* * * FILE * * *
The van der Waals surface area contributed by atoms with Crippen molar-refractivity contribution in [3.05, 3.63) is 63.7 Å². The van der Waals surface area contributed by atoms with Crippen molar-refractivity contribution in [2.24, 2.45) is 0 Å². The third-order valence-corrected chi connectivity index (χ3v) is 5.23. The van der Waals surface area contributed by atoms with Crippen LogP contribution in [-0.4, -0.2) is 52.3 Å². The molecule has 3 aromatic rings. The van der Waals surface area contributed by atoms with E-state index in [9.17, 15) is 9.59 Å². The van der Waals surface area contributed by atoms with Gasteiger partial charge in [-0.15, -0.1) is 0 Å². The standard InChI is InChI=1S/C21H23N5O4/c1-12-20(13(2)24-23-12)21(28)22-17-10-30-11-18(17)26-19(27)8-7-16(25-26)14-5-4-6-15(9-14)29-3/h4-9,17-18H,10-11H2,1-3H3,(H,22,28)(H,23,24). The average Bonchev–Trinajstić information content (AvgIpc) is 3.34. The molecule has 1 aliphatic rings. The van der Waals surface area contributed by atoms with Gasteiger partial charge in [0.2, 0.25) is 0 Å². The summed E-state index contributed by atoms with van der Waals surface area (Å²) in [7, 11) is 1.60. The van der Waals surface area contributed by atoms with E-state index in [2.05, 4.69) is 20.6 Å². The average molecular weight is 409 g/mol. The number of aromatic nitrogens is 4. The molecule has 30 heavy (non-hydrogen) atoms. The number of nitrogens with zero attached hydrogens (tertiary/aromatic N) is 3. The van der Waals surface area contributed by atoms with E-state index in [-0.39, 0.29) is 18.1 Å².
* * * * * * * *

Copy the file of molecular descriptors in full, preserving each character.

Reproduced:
The van der Waals surface area contributed by atoms with Crippen molar-refractivity contribution in [3.05, 3.63) is 63.7 Å². The van der Waals surface area contributed by atoms with Crippen molar-refractivity contribution in [2.24, 2.45) is 0 Å². The third-order valence-corrected chi connectivity index (χ3v) is 5.23. The van der Waals surface area contributed by atoms with Crippen LogP contribution in [-0.4, -0.2) is 52.3 Å². The molecule has 3 aromatic rings. The van der Waals surface area contributed by atoms with E-state index in [9.17, 15) is 9.59 Å². The van der Waals surface area contributed by atoms with Gasteiger partial charge in [-0.15, -0.1) is 0 Å². The standard InChI is InChI=1S/C21H23N5O4/c1-12-20(13(2)24-23-12)21(28)22-17-10-30-11-18(17)26-19(27)8-7-16(25-26)14-5-4-6-15(9-14)29-3/h4-9,17-18H,10-11H2,1-3H3,(H,22,28)(H,23,24). The average Bonchev–Trinajstić information content (AvgIpc) is 3.34. The molecule has 1 aliphatic rings. The van der Waals surface area contributed by atoms with Gasteiger partial charge in [0.2, 0.25) is 0 Å². The summed E-state index contributed by atoms with van der Waals surface area (Å²) in [7, 11) is 1.60. The van der Waals surface area contributed by atoms with E-state index in [2.05, 4.69) is 20.6 Å². The average molecular weight is 409 g/mol. The number of aromatic nitrogens is 4. The molecule has 30 heavy (non-hydrogen) atoms. The number of nitrogens with zero attached hydrogens (tertiary/aromatic N) is 3. The van der Waals surface area contributed by atoms with E-state index in [-0.39, 0.29) is 18.1 Å².